A few days ago, software giant Microsoft introduced its new operating system named Windows 10. Everyone was surprised why after Windows 8, the 9 version was skipped.
The number nine doesn’t involve any negative meaning, aside from 9 circles of Hell in Dante’s Divine Comedy, but this fact is unlikely to put consumers off buying the new OS. Previously, Microsoft claimed that its new software was so different from everything before that it was “unfair” to call it Windows 9.
Now there is another explanation for this name: Microsoft seems to be skipping Windows 9 and going straight to 10 because it fears a problem like the Y2K bug. According to one of the company developers, the early testing revealed that there are a lot of various third-party products that have the code in the form of Windows 9, which is referring to benchmark operating systems Windows 95 and Windows 98. The simplest way to avoid this was to skip the number 9 in the name of the new operating system. In short words, the problem was in a lump of short-sighted code short cut designed to differentiate between Windows 95 and 98. The latter appeared unable to understand the existence of a new Windows 9.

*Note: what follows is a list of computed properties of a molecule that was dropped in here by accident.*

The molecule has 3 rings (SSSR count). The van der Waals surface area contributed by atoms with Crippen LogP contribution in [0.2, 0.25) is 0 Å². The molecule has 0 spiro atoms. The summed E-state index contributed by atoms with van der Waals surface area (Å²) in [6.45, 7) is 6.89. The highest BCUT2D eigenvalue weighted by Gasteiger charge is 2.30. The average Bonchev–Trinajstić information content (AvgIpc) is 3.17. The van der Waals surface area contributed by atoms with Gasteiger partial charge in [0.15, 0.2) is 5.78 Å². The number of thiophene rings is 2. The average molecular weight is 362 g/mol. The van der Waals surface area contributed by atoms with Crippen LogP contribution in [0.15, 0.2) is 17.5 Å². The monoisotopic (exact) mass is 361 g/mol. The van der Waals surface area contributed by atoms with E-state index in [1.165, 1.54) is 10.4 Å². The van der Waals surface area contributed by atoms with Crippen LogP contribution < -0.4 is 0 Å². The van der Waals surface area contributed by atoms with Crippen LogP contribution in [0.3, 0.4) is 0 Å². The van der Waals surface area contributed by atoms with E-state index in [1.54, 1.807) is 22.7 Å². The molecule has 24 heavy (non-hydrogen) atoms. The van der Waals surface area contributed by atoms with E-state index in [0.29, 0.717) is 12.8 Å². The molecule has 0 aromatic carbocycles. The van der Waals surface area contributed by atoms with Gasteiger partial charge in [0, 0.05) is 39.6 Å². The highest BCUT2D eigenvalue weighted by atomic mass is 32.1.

It may sound daft, but the developers admit that over 4,000 applications use this ancient piece of coding and there is nothing Microsoft can do with it. The problem is that Microsoft would make each of them think that the system they see is Windows 98 rather than Windows 9. But when the software fails to find the floppy drive or see a hard-drive bigger than a GB, they would pack a sad.
However, the industry observers admit that Microsoft has found an interesting way out of the problem. After all, the company may be not so excellent at software, but still good at marketing.